The Basics of Financial Literacy in Retirement Brogan Financial

Working towards retirement, you may have a detailed plan on how to manage your finances so that you have enough saved by the time you leave the workforce. With no earned income coming in, there will be a new rulebook on how to manage your retirement earnings, expenses, and investments – not just so that you can keep growing your portfolio – but so you can live comfortably. Financial literacy in retirement is crucial to achieving the retirement of your dreams. Here are some of the basics.


In retirement, you start to pay yourself with money you earned and have invested throughout your career. This money may come from employer-sponsored retirement accounts, individual retirement accounts, and Social Security. It’s essential to understand your sources of income, how much is in them, how much you’ll be getting from them, and the best times to access each. For example, you are eligible for Social Security from age 62, but delaying benefits until full retirement age or even later can offer you a higher monthly payment.[1] Note: This is highly individualized and not everyone should delay Social Security benefits.

The trick is that how much income you choose to draw is up to you. Some recommendations are to draw 80% of your previous income[2] by utilizing multiple income sources. However, you need to be aware of how each source of income is taxed. Overall, the timeline for when to utilize the different sources of income will require a comprehensive plan based on your financial situation, assets, and goals.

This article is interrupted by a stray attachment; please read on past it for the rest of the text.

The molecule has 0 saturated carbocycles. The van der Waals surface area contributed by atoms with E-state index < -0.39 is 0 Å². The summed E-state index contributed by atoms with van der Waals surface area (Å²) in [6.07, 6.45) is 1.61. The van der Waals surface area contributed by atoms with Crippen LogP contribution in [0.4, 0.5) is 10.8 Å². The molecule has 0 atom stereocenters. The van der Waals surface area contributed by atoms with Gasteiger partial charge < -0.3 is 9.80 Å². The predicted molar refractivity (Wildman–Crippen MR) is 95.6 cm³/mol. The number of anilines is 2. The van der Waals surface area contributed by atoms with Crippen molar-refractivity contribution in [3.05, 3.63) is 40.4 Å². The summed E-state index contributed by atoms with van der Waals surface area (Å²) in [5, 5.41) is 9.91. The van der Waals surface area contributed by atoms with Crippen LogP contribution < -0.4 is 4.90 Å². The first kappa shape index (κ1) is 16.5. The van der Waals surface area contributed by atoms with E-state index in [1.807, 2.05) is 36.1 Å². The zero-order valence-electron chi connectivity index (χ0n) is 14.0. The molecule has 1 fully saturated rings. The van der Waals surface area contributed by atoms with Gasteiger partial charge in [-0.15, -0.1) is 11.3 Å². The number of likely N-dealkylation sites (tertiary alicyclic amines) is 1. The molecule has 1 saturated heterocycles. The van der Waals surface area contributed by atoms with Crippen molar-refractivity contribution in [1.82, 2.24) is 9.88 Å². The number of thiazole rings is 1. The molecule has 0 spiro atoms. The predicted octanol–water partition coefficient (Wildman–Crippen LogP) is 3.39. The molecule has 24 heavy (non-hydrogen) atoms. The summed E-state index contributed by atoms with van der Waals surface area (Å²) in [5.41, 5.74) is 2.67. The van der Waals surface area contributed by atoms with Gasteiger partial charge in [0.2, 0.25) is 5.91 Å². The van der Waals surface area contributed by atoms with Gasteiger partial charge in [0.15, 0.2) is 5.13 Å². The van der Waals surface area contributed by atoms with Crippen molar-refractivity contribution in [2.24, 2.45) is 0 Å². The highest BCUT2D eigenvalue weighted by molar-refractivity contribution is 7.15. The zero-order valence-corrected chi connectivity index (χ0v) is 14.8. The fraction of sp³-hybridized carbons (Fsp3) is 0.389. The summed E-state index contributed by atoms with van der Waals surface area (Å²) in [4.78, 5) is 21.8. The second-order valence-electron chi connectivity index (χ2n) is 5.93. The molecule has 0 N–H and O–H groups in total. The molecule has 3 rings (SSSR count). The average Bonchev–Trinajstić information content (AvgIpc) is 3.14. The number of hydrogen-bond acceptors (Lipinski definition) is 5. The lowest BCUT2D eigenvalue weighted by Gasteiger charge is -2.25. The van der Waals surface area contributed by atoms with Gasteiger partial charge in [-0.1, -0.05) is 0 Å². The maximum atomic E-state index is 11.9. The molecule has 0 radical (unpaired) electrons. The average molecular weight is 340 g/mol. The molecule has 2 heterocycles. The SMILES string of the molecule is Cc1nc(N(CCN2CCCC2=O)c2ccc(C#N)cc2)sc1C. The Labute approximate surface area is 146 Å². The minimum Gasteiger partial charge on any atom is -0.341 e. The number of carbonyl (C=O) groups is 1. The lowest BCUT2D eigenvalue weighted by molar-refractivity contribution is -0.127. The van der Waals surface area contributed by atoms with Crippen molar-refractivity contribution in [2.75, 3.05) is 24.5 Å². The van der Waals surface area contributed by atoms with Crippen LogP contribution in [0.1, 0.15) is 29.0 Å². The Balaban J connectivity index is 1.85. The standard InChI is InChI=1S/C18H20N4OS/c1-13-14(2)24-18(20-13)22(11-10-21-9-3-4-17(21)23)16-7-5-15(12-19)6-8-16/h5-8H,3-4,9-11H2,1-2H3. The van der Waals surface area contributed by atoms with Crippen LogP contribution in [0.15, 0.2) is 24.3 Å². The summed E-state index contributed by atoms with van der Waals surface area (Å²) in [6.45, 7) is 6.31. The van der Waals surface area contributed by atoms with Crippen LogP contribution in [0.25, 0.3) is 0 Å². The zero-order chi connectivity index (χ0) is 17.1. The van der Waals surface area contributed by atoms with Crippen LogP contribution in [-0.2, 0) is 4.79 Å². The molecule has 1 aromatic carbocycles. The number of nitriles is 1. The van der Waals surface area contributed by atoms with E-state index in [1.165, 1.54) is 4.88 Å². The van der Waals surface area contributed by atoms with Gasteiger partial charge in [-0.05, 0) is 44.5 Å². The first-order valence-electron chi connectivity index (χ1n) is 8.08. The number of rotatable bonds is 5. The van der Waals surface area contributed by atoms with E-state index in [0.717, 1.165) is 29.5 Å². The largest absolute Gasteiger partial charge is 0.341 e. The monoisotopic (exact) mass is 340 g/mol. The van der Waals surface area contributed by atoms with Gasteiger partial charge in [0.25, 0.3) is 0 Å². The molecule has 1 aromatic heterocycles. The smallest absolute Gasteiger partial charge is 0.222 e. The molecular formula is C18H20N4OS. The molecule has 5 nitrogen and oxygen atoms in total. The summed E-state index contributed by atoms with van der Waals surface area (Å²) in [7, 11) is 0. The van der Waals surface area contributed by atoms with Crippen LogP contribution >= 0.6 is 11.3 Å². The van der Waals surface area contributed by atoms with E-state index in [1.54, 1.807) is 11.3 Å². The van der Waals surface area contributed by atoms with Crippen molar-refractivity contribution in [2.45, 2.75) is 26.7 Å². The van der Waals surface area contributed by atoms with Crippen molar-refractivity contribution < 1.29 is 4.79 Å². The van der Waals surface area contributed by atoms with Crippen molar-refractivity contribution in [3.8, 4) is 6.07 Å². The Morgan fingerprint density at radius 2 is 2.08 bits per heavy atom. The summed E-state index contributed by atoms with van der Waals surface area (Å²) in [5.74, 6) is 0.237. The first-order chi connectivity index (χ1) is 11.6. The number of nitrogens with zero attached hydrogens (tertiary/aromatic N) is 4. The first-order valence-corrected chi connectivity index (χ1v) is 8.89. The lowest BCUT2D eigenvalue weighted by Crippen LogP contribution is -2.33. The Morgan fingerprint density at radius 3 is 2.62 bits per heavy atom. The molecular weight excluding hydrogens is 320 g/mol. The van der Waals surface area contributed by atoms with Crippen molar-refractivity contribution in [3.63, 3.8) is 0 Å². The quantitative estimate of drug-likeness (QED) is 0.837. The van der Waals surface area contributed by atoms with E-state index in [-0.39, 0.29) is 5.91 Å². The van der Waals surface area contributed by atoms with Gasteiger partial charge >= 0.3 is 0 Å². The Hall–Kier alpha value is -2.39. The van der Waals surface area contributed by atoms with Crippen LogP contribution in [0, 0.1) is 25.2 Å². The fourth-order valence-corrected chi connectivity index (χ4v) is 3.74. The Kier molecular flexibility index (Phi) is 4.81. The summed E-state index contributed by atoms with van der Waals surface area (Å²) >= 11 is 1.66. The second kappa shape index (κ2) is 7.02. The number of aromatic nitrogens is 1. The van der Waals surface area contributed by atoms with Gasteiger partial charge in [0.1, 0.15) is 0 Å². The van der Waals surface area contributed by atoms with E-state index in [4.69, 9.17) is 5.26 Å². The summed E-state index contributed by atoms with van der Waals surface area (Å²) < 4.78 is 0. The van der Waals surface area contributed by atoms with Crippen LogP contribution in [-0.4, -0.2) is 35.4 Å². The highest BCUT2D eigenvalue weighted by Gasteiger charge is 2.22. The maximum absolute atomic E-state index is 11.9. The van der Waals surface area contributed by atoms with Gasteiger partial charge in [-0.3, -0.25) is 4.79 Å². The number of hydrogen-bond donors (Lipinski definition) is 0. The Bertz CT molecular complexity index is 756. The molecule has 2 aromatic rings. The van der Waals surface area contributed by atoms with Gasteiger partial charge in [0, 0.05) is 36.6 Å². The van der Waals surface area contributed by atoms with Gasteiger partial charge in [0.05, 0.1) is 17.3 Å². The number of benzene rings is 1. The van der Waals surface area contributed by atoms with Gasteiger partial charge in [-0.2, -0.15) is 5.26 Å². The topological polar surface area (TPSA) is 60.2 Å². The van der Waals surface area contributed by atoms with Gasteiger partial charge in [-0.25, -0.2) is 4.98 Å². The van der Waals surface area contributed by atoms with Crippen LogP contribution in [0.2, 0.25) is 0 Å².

Believe it or not, spending wisely is the key to retirement longevity. Your spending is dependent on your lifestyle relative to your earnings. If you opt for a similar lifestyle to that of your workforce days, you can predict how much you’ll be spending in your day-to-day life. However, in retirement, there may be new additions like hobbies and habits that should be financed, big purchases like homes and cars, and major financial decisions like relocating or traveling regularly. You may also have home mortgages and car loans to pay off or an obligation to financially support your kids’ and grandkids’ education. All these costs need to be factored in when thinking about spending.

The most under-planned costs in retirement are healthcare and long-term care. You can only receive Medicare beginning at age 65, and that will not include long-term care. In addition, Part B, which covers your regular doctor visits, for example, is not free. Therefore, when thinking about expenses in retirement, it’s beneficial to evaluate your potential health care and long-term care costs as early as possible.

Understanding income and spending in retirement is the first step to financial literacy, empowering you to take control of your future. To further gain insight into your finances in retirement, sign up for a complimentary review with us.